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Clueless about car battery purchase!
December 7, 2010 1:28 PM   Subscribe

How cheap is too cheap for a new car battery: 98 Toyota Corolla edition.

My car battery has died (after a long giving life) and now I need to replace it and have no clue as to how much I should spend. At this point I am not interested in putting a lot of money into the car (I rarely drive it, have plans to sell it soonish), but I don't want to spend $50 on a cheap battery if it's going to be unreliable. I checked out battery prices on the Sears website and they seem to range from $50-$200. FWIW, the car is in Los Angeles so cold weather start up isn't a huge issue. What does the hive mind think?
posted by mandymanwasregistered to Travel & Transportation (11 answers total) 1 user marked this as a favorite
 
If cold weather isn't an issue, and it's a 12 year old car, put the cheapest new battery in it you can find.
posted by mhoye at 1:39 PM on December 7, 2010


Get a major name brand, second-from-cheapest option.

Seriously, if you don't need much in the way of cold cranking amps, and it sounds like you don't, you shouldn't need to spend much beyond the minimum. However, do you know WHY your battery died? Was it old (5+ years)? If not, there may be a more serious problem, with your alternator or something, that is forcing the battery to be used too often, draining it too quickly. This would not only make you need new batteries more often, but could also lead to other expensive repairs.
posted by rkent at 1:40 PM on December 7, 2010


I bought a $60 battery from auto zone for my car and it has lasted me 2 years so far with no problem. The battery in our truck is the cheapest one auto zone carried 5 years ago and its fine. So I would assume you will be fine with any battery, especially if your going to sell the car soonish.
posted by token-ring at 1:43 PM on December 7, 2010


Thanks for the info! Bonus if Autozone works because there is one near my apartment.

rkent: I'd have to check paperwork, but the battery is at least 5 years old. I bought the car used 5 years ago and have never replaced the battery.
posted by mandymanwasregistered at 1:56 PM on December 7, 2010


Cheap is fine as long as it is a name brand of some kind (that is known for car batteries).

Costco battery has worked fine for me, as has Sears, and a Ford battery that came new from the factory and lasted 7 Chicago winters. And even then it didn't break, I just got superstitious.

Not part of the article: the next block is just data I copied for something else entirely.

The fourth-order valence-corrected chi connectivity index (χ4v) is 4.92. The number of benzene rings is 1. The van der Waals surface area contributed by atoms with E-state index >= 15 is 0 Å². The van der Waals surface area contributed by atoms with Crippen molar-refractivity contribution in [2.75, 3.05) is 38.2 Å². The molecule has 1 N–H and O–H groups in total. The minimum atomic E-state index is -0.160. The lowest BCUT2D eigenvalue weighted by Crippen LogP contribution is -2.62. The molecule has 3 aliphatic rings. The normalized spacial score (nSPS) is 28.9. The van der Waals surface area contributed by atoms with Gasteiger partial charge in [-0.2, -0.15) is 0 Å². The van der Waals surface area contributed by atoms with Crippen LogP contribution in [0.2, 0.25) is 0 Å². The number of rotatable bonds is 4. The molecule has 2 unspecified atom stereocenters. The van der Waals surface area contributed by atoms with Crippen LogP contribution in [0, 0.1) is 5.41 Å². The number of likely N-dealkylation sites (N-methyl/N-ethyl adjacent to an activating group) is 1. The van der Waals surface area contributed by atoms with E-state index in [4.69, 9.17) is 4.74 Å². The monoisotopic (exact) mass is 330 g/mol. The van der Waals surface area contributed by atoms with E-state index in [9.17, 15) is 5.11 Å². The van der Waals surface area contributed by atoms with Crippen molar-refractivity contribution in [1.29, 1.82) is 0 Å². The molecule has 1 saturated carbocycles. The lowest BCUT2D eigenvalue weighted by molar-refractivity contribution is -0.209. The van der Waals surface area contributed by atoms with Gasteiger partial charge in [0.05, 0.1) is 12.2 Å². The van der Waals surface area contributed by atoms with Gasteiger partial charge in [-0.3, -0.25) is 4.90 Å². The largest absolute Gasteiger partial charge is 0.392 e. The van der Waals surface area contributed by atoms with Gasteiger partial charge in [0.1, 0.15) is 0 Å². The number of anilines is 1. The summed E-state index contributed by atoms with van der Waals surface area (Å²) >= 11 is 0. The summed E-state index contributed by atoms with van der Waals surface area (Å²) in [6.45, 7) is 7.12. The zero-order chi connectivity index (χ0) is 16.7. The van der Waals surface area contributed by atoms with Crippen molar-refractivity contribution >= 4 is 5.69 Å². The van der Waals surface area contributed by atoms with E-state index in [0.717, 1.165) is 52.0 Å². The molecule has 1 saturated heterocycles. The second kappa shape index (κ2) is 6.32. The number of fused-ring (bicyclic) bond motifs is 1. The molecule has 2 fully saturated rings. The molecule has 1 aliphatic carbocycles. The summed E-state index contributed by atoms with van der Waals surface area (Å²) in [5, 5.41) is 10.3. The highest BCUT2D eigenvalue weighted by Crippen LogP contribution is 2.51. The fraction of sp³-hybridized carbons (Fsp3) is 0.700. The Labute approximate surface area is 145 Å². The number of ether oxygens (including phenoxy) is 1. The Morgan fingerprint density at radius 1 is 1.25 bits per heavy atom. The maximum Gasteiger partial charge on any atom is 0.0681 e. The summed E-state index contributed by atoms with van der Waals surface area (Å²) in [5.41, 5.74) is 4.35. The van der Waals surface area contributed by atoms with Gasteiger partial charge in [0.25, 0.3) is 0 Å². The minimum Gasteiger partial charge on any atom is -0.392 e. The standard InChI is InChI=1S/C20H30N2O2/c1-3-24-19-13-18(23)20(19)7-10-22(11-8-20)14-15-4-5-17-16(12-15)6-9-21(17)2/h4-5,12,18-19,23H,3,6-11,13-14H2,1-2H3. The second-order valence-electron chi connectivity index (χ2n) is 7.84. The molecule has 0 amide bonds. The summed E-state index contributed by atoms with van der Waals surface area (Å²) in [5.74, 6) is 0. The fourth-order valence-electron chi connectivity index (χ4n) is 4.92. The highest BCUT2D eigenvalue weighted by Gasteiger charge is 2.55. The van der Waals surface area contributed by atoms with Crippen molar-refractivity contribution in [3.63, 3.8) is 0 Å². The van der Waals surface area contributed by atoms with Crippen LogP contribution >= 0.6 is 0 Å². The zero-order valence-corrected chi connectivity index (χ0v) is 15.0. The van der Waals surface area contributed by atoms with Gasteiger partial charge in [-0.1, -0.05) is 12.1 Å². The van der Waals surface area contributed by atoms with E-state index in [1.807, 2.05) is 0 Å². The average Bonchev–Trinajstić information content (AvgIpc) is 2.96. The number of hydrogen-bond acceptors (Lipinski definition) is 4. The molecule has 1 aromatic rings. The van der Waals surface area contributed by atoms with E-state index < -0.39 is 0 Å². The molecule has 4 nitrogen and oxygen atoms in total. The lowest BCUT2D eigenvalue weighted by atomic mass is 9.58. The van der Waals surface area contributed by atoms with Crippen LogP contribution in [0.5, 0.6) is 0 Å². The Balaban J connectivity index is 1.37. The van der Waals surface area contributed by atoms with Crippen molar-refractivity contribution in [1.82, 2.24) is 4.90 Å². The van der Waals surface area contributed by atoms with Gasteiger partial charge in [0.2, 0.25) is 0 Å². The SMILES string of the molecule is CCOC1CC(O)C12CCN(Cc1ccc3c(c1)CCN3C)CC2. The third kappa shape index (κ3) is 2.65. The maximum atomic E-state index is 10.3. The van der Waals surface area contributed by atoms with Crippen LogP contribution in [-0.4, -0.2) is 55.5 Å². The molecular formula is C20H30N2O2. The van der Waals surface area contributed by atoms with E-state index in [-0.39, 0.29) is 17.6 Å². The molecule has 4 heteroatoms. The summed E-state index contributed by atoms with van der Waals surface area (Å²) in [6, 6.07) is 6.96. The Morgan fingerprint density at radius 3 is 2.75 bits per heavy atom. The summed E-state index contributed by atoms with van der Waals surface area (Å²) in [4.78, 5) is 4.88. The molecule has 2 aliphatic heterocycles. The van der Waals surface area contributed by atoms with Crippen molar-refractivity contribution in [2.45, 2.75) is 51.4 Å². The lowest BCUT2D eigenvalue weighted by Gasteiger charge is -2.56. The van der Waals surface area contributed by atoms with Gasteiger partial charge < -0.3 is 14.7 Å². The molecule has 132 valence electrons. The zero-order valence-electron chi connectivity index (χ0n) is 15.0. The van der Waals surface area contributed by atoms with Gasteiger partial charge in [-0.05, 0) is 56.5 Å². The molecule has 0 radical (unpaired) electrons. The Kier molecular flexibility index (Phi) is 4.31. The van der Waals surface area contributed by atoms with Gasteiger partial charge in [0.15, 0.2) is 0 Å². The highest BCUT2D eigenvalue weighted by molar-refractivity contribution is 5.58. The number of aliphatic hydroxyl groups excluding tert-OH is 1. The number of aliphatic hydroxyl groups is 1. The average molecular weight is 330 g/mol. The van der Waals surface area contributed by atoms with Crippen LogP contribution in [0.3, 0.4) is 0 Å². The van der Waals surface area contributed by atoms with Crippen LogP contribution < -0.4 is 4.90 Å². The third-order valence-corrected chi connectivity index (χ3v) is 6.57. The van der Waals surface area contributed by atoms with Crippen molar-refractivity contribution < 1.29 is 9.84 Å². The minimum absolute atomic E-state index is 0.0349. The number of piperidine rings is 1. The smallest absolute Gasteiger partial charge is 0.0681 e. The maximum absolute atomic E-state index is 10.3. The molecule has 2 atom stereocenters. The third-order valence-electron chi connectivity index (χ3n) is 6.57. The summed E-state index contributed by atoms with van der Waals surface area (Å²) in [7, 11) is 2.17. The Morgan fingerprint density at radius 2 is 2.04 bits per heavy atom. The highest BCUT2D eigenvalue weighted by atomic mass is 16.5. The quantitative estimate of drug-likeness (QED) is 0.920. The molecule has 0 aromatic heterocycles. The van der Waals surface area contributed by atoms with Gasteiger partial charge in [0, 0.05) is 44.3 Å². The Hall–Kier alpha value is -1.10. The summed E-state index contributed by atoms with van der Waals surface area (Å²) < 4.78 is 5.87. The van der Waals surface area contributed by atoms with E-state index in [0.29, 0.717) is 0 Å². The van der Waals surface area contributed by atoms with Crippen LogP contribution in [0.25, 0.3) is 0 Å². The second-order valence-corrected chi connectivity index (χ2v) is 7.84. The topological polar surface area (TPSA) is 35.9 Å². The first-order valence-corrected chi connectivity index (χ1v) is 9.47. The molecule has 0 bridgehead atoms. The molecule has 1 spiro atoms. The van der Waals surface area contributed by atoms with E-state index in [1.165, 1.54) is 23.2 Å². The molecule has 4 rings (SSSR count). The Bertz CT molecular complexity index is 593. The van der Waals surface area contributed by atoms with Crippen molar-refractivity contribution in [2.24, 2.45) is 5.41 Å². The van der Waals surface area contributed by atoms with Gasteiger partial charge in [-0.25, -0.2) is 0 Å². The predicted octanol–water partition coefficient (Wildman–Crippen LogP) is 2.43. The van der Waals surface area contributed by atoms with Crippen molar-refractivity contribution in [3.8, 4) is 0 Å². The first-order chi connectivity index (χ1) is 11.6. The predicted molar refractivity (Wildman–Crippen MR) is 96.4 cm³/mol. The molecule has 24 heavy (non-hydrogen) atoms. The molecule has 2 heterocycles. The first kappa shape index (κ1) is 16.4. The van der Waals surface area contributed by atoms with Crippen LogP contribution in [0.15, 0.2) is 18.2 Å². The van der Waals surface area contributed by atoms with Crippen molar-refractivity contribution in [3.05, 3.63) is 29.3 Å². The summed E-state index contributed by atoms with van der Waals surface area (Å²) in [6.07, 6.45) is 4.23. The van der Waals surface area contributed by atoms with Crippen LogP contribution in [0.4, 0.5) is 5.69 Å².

The most important thing is to pick it out yourself and pick the one with the most recent date code on it.

I wouldn't hesitate to buy from Autozone, if only because they are all over the place and if it breaks you can get it replaced.

Note: some of the cheapness in the battery will be in lack of warranty. A $50 battery might have a pro-rated 24 month warranty, while a $100 one might be 3 year full replacement.
posted by gjc at 3:31 PM on December 7, 2010


If it's a manual, you can always posh it and throw it in gear to start. You don't want to do this all the time, but it does allow you to go for dodgier batteries without worrying you will be sol.

That said, at the low low low end you can get a used battery from Pick'n'pull. They have them up front, cheap.

Myself, I'd go with Costco or Sears.
posted by zippy at 4:45 PM on December 7, 2010


posh it, posh it real good
posted by zippy at 4:46 PM on December 7, 2010 [1 favorite]


I did fine with a $20 used. Get the largest that will fit in the compartment.
posted by sammyo at 6:18 PM on December 7, 2010


I've been told that there are only a handful of car battery makers left and, for the most part, what you're paying for is the name on it (other than when the specs are different of course). I've no idea if it's true, but I decided to switch to el cheapo batteries after that and I've had no problems for at least 5 years with each cheap battery I put in my two cars. YMMV.

That also reminds me that I've been told that since the batteries are all very similar these days, it's wise to keep track of how old your battery is and replace it with another el cheapo at 5 years. Looks like I'll have to look for a place with car batteries on sale soon.

Also, 2ing the idea of a junk yard (pick and pull) if you're gonna sell the car within a year or so.
posted by InsertNiftyNameHere at 10:58 PM on December 7, 2010


My battery once gave up when I was en route - it's a 2000 Corolla and the battery had done eight years. To replace it I got the cheapest battery I could at the garage I stopped in at. It still works fine two years later, even though the car is rarely used (once a week most weeks) and has had the battery drained by Mrs MM leaving the interior light on, needing a jump start.
posted by MuffinMan at 2:08 AM on December 8, 2010


The advice here is good. Just went through this with my 1998 Corolla. I opted for a $75 battery - relatively cheap - and I don't regret it. Cold weather is more of a concern for me and I went for it anyway. So far, so good (it's been about 3 months). A relatively inexpensive name-brand has worked for me, on the exact same car, and I expect it would for you, too.
posted by cheapskatebay at 7:49 AM on December 8, 2010


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